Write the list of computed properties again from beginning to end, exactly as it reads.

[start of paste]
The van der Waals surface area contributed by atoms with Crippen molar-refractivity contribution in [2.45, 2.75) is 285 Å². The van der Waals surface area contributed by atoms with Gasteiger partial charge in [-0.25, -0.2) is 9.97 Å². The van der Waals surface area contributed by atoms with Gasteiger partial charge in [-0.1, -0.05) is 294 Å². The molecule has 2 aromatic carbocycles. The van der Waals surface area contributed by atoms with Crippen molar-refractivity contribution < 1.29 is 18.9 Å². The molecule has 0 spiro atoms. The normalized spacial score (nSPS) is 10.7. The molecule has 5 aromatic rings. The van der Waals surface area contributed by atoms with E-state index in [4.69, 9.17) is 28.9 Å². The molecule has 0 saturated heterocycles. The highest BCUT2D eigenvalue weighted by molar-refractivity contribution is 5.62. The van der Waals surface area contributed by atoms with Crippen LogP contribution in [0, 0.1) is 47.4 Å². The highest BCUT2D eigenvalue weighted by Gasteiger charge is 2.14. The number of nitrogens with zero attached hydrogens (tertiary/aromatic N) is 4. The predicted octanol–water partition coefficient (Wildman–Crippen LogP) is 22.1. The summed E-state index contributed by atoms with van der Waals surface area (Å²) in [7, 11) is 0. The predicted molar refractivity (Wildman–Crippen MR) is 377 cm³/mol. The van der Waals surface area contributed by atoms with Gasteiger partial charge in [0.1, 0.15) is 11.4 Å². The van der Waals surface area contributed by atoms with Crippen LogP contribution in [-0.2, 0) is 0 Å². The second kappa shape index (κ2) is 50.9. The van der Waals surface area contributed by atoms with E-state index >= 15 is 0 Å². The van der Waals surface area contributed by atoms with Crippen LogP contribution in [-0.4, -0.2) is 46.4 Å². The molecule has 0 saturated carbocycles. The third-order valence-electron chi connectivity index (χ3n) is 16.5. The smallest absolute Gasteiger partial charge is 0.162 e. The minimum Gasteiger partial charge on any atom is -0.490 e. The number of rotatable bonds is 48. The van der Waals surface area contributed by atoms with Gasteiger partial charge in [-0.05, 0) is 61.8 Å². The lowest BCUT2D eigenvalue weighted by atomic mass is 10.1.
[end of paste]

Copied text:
The van der Waals surface area contributed by atoms with Crippen molar-refractivity contribution in [2.45, 2.75) is 285 Å². The van der Waals surface area contributed by atoms with Gasteiger partial charge in [-0.25, -0.2) is 9.97 Å². The van der Waals surface area contributed by atoms with Gasteiger partial charge in [-0.1, -0.05) is 294 Å². The molecule has 2 aromatic carbocycles. The van der Waals surface area contributed by atoms with Crippen molar-refractivity contribution < 1.29 is 18.9 Å². The molecule has 0 spiro atoms. The normalized spacial score (nSPS) is 10.7. The molecule has 5 aromatic rings. The van der Waals surface area contributed by atoms with E-state index in [4.69, 9.17) is 28.9 Å². The molecule has 0 saturated heterocycles. The highest BCUT2D eigenvalue weighted by molar-refractivity contribution is 5.62. The van der Waals surface area contributed by atoms with Crippen LogP contribution in [0, 0.1) is 47.4 Å². The highest BCUT2D eigenvalue weighted by Gasteiger charge is 2.14. The number of nitrogens with zero attached hydrogens (tertiary/aromatic N) is 4. The predicted octanol–water partition coefficient (Wildman–Crippen LogP) is 22.1. The summed E-state index contributed by atoms with van der Waals surface area (Å²) in [7, 11) is 0. The predicted molar refractivity (Wildman–Crippen MR) is 377 cm³/mol. The van der Waals surface area contributed by atoms with Gasteiger partial charge in [0.1, 0.15) is 11.4 Å². The van der Waals surface area contributed by atoms with Crippen LogP contribution in [-0.2, 0) is 0 Å². The second kappa shape index (κ2) is 50.9. The van der Waals surface area contributed by atoms with E-state index >= 15 is 0 Å². The van der Waals surface area contributed by atoms with Crippen LogP contribution in [-0.4, -0.2) is 46.4 Å². The molecule has 0 saturated carbocycles. The third-order valence-electron chi connectivity index (χ3n) is 16.5. The smallest absolute Gasteiger partial charge is 0.162 e. The minimum Gasteiger partial charge on any atom is -0.490 e. The number of rotatable bonds is 48. The van der Waals surface area contributed by atoms with Gasteiger partial charge in [-0.05, 0) is 61.8 Å². The lowest BCUT2D eigenvalue weighted by atomic mass is 10.1.